Today, you can open an E*Trade account and do all your brokerage online for less cost than going through a bank. You can transfer money using Paypal. You can trade currencies through endless online options from EasyForex and SaxoBank for experts to eToro for novices. Think you need advice on investments or consumption patterns and fees? Forget your banker and try Seeking Alpha or Mint.com (full disclosure: Benchmark companies).
Which brings us back to lending. There are numerous efforts around P2P lending from Zopa to Prosper (Benchmark company). There are other nascent efforts around commercial lending (which anyway the banks are not doing now). Essentially, startups can use the web to provide risk management tools and investment opportunities that disintermediate banks and thereby make credit available to borrowers.
One of the things that got banks in trouble with mortgages was that they were divorced from their borrowers. The FDIC has a long procedure around Know Your Customer regulations, but banks do not really know them or their customers' creditworthiness. They were buying sliced and diced mortgage paper at a distance (which is why some community banks are in better shape - they really knew their customers).
Think ahead, and you can imagine a world where there are local social community lending tools that enable person to person or company to company lending where you can really know the borrower. Banks use technology for risk management and asset allocation. Why can't we put those tools in consumers' or business' hands? Are banks really experts? Are they bigger experts than crowd-sourced wisdom on creditworthiness or risk management?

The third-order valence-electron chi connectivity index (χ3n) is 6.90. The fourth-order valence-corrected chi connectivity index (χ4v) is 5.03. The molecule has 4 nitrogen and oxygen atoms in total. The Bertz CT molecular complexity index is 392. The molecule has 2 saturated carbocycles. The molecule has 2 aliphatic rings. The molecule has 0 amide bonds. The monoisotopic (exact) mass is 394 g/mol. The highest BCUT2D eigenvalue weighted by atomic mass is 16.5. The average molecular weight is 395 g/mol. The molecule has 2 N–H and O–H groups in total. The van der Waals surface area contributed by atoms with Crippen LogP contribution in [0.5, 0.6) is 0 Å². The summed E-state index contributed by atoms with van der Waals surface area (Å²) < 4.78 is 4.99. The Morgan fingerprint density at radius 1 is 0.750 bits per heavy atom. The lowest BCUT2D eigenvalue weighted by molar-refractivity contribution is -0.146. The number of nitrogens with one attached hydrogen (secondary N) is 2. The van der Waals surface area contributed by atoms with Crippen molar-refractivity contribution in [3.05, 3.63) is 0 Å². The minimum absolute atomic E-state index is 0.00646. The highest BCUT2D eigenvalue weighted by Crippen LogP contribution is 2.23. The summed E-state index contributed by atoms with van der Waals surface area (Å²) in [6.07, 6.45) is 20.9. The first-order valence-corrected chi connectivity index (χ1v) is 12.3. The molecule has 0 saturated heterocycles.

Here is the kicker: one of the other roles banks play is they intermediate between the government (Treasury) and consumers and businesses to keep liquidity flowing in a risk-managed way. In the age of the internet, why can't consumers buy currencies directly from governments/central bank or currency trading platforms (answer: they already can) and access that liquidity directly? Businesses could as well. It is just a technology question. As always in creative destruction, it will happen from the bottom. Clunky tools like P2P lending will grow up and become full-fledged lending platforms with appropriate risk management that might disintermediate obsolete banks entirely.
If you go back to Andy Kessler's piece, the banks have simply become a filter that robs consumers of 90% of their money. That is a recipe for creative destruction of Banks. Not A bank but Banks in general. Andy's suggestion:

Each taxpayer would get about $100 worth of stock for each $1,000 of taxes paid. Of course, each taxpayer has the ability to sell these shares on the open market, maybe at $40, maybe $20, maybe $80.

Why give $1000 of hard earned savings to the government, which routes it back to banks so you can get shares at a lower value? Maybe banks should be obsoleted and disintermediated. This is not a prescription for a "bad bank," but rather a suggestion that maybe all banks are or will be bad in this day and age of direct online trading, online risk management tools, P2P lending and government-provided liquidity.